Baking soda is regularly used to neutralize battery and clean battery terminals on car batteries which is easy to do. What I do for electronics is to wet a small amount of baking soda and depending upon the compartment size you can use a cloth or q-tips to go over the contacts and wipe down the compartment area. You want to avoid getting liquid into areas that you might not be able to access. If you can disassemble some parts it might make it easier. Baking soda is very effective and it doesnít take much to neutralize the battery residue and will not harm any electronics. Once you are satisfied with the cleaning then follow up with a dampened cloth etc.

Personally, I would not use vinegar for this because it is a mild acid, actually ascetic acid, and as a liquid could seep onto electronics that you might not be able to reach and if left on it for a period it could possibly etch circuit boards. If you do use it then follow up with a dampened cloth with water or better yet distilled water.

By the way, you might consider using nitrile gloves if there is a battery leak that you are cleaning, but if you donít then put a small amount of baking soda in your hands to neutralize it.
10-19-2019, 03:49 AM   #40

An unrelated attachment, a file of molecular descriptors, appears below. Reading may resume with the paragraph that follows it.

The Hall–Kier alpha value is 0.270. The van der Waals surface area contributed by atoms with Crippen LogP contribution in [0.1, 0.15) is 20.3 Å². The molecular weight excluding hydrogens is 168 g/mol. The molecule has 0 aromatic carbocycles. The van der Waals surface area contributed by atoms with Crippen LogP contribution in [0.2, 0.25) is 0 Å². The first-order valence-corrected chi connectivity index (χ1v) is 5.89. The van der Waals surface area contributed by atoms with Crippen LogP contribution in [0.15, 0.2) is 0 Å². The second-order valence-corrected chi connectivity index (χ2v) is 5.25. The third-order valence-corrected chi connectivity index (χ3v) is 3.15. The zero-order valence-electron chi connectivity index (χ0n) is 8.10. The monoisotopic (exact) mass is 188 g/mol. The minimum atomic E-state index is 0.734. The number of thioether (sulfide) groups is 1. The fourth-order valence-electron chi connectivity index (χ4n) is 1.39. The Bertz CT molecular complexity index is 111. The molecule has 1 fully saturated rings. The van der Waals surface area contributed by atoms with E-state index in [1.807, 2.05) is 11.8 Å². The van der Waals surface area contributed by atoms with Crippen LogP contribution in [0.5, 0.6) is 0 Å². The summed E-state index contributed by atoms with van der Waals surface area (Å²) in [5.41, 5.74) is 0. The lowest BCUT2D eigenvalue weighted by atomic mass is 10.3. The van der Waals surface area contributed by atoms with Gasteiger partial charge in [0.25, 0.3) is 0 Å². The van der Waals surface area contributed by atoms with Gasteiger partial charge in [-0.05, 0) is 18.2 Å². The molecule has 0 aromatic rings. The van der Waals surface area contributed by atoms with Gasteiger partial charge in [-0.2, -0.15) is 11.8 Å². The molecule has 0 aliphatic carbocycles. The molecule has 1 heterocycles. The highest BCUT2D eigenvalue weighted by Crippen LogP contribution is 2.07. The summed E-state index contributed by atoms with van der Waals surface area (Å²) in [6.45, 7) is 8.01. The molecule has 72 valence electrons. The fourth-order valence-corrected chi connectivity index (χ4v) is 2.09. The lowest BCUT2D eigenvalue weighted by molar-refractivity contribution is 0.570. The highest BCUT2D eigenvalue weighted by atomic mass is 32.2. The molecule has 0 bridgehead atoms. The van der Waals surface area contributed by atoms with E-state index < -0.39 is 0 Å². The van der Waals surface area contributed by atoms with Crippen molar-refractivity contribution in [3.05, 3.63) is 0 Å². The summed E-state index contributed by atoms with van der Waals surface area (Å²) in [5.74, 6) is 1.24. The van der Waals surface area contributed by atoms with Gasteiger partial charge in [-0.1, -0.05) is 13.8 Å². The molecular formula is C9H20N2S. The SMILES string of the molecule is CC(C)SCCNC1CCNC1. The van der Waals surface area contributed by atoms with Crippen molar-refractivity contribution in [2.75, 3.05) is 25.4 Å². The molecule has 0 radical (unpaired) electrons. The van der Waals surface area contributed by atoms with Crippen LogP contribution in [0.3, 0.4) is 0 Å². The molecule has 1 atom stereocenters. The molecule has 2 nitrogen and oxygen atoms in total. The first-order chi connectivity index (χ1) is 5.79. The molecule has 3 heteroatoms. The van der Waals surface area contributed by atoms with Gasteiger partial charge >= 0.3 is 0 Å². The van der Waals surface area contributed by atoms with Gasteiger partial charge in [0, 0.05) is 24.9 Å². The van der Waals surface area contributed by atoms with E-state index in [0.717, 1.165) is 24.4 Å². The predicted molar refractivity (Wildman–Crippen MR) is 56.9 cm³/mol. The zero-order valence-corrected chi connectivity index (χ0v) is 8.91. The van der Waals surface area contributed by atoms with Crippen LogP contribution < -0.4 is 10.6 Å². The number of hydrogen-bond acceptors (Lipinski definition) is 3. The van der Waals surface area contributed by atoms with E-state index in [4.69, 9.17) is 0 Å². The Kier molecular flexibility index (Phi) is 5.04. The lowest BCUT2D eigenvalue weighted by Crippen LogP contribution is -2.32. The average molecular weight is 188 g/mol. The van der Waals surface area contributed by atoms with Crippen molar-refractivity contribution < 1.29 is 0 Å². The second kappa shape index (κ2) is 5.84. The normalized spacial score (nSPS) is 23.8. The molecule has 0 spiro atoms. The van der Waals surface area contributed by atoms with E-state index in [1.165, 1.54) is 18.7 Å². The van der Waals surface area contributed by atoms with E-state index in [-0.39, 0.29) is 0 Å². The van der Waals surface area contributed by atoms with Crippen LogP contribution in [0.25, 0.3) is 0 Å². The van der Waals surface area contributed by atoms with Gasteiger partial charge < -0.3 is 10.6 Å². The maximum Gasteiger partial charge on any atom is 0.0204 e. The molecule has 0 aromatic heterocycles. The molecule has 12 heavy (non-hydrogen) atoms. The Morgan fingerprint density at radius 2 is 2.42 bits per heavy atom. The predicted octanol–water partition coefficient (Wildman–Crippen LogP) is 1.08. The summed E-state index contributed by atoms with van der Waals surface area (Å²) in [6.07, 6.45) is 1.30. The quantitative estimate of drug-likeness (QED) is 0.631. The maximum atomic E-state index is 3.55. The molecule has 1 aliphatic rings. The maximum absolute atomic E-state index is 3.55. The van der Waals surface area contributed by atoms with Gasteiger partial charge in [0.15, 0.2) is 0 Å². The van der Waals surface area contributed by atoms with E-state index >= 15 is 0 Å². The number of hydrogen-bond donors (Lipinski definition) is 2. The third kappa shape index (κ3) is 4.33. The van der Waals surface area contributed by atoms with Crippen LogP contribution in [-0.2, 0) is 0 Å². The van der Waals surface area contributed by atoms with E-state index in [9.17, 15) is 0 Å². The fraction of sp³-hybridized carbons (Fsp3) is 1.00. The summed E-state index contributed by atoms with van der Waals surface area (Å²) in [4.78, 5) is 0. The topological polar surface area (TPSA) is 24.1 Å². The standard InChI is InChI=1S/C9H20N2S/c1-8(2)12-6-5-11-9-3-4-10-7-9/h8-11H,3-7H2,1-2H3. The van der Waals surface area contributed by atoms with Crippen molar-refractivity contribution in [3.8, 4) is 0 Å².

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QuoteOriginally posted by 35mmfilmfan Quote
Thanks for that tip - would Stop Bath work ? I've more of that in stock than vinegar !
Well, yes, it's essentially the same thing, but... The acetic acid concentration is much higher (generally used at 28% or so), while vinegar is generally in the 4%-5% range. I don't know what the higher concentration of acid would do to the (alkaline metal) parts. If what you've got is "glacial" acetic acid, that's almost full strength (98-99%). If it's already prepared, it's probably 28%. Either way, you could dilute it with water to make vinegar (though I wouldn't use it on a salad).
10-20-2019, 06:21 PM - 2 Likes   #41
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QuoteOriginally posted by dlh Quote
I've found that some electrical equipment can be saved by washing its innards with ordinary white vinegar - the acetic acid makes the alkaline crud foam up and wash away. Follow up with clear water and let the device dry out thoroughly. Almost always works for me.
White vinegar and q-tips did the job!!
10-20-2019, 06:35 PM   #42
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+1 to white vinegar and q-tips. Just make sure to wear gloves if you've got sensitive skin.
10-20-2019, 07:09 PM   #43
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QuoteOriginally posted by dlh Quote
with ordinary white vinegar
vinegar works great!! as does some baking soda in water....vinegar is more convenient .....have revived a several battery compartments on old film cameras (even just getting the battery covers off) and a few flashes...……

I do try to remove every battery that is loaded in my light gear.....they get loaded on site outta the bag and unloaded going back in